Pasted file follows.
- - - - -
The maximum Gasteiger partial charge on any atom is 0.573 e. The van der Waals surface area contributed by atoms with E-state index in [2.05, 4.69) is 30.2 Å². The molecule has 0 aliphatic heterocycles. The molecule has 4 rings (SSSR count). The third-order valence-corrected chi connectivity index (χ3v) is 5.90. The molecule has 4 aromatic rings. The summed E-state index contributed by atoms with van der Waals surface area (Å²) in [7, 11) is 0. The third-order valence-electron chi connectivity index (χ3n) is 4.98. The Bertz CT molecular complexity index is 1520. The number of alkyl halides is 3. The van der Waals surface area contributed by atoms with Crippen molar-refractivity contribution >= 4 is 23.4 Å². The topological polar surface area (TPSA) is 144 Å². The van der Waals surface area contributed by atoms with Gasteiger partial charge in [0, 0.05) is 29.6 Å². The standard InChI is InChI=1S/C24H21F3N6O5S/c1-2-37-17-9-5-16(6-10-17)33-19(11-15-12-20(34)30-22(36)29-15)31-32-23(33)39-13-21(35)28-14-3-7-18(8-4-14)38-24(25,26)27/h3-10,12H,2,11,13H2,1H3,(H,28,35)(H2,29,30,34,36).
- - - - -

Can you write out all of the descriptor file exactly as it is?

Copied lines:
The maximum Gasteiger partial charge on any atom is 0.573 e. The van der Waals surface area contributed by atoms with E-state index in [2.05, 4.69) is 30.2 Å². The molecule has 0 aliphatic heterocycles. The molecule has 4 rings (SSSR count). The third-order valence-corrected chi connectivity index (χ3v) is 5.90. The molecule has 4 aromatic rings. The summed E-state index contributed by atoms with van der Waals surface area (Å²) in [7, 11) is 0. The third-order valence-electron chi connectivity index (χ3n) is 4.98. The Bertz CT molecular complexity index is 1520. The number of alkyl halides is 3. The van der Waals surface area contributed by atoms with Crippen molar-refractivity contribution >= 4 is 23.4 Å². The topological polar surface area (TPSA) is 144 Å². The van der Waals surface area contributed by atoms with Gasteiger partial charge in [0, 0.05) is 29.6 Å². The standard InChI is InChI=1S/C24H21F3N6O5S/c1-2-37-17-9-5-16(6-10-17)33-19(11-15-12-20(34)30-22(36)29-15)31-32-23(33)39-13-21(35)28-14-3-7-18(8-4-14)38-24(25,26)27/h3-10,12H,2,11,13H2,1H3,(H,28,35)(H2,29,30,34,36).